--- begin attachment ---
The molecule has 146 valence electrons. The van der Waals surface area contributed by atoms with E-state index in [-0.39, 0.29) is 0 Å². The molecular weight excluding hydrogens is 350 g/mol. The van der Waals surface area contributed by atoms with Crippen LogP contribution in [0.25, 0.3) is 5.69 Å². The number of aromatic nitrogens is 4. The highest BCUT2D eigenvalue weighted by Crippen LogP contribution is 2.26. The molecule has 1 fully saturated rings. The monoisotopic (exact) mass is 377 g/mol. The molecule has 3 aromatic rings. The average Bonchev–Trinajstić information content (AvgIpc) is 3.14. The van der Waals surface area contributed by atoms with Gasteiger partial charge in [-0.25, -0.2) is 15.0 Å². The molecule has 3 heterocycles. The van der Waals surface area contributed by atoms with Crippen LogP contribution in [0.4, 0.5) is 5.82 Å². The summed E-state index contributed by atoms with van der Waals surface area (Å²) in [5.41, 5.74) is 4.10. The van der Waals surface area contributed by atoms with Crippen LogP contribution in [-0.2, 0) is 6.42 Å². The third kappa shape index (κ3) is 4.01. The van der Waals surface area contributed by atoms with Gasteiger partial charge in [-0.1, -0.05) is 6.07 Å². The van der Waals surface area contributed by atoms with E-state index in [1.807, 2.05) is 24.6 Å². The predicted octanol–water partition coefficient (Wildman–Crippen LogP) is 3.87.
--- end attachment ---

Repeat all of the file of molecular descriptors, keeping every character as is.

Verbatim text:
The molecule has 146 valence electrons. The van der Waals surface area contributed by atoms with E-state index in [-0.39, 0.29) is 0 Å². The molecular weight excluding hydrogens is 350 g/mol. The van der Waals surface area contributed by atoms with Crippen LogP contribution in [0.25, 0.3) is 5.69 Å². The number of aromatic nitrogens is 4. The highest BCUT2D eigenvalue weighted by Crippen LogP contribution is 2.26. The molecule has 1 fully saturated rings. The monoisotopic (exact) mass is 377 g/mol. The molecule has 3 aromatic rings. The average Bonchev–Trinajstić information content (AvgIpc) is 3.14. The van der Waals surface area contributed by atoms with Gasteiger partial charge in [-0.25, -0.2) is 15.0 Å². The molecule has 3 heterocycles. The van der Waals surface area contributed by atoms with Crippen LogP contribution in [0.4, 0.5) is 5.82 Å². The summed E-state index contributed by atoms with van der Waals surface area (Å²) in [5.41, 5.74) is 4.10. The van der Waals surface area contributed by atoms with Crippen LogP contribution in [-0.2, 0) is 6.42 Å². The third kappa shape index (κ3) is 4.01. The van der Waals surface area contributed by atoms with Gasteiger partial charge in [-0.1, -0.05) is 6.07 Å². The van der Waals surface area contributed by atoms with E-state index in [1.807, 2.05) is 24.6 Å². The predicted octanol–water partition coefficient (Wildman–Crippen LogP) is 3.87.